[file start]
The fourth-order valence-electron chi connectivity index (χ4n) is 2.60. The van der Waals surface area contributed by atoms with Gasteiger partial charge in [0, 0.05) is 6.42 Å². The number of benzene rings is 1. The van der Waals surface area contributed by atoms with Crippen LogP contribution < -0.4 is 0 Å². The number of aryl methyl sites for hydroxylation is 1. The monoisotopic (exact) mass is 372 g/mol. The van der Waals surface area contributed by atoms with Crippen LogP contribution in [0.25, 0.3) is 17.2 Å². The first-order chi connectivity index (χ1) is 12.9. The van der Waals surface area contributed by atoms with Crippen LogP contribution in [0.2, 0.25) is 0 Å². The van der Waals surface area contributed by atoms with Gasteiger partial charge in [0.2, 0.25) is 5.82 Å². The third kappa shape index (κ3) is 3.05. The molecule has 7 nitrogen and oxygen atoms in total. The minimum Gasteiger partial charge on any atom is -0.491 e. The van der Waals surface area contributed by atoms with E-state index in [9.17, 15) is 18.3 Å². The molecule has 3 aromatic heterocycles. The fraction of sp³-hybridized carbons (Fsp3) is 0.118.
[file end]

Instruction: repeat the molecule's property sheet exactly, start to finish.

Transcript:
The fourth-order valence-electron chi connectivity index (χ4n) is 2.60. The van der Waals surface area contributed by atoms with Gasteiger partial charge in [0, 0.05) is 6.42 Å². The number of benzene rings is 1. The van der Waals surface area contributed by atoms with Crippen LogP contribution < -0.4 is 0 Å². The number of aryl methyl sites for hydroxylation is 1. The monoisotopic (exact) mass is 372 g/mol. The van der Waals surface area contributed by atoms with Crippen LogP contribution in [0.25, 0.3) is 17.2 Å². The first-order chi connectivity index (χ1) is 12.9. The van der Waals surface area contributed by atoms with Crippen LogP contribution in [0.2, 0.25) is 0 Å². The van der Waals surface area contributed by atoms with Gasteiger partial charge in [0.2, 0.25) is 5.82 Å². The third kappa shape index (κ3) is 3.05. The molecule has 7 nitrogen and oxygen atoms in total. The minimum Gasteiger partial charge on any atom is -0.491 e. The van der Waals surface area contributed by atoms with E-state index in [9.17, 15) is 18.3 Å². The molecule has 3 aromatic heterocycles. The fraction of sp³-hybridized carbons (Fsp3) is 0.118.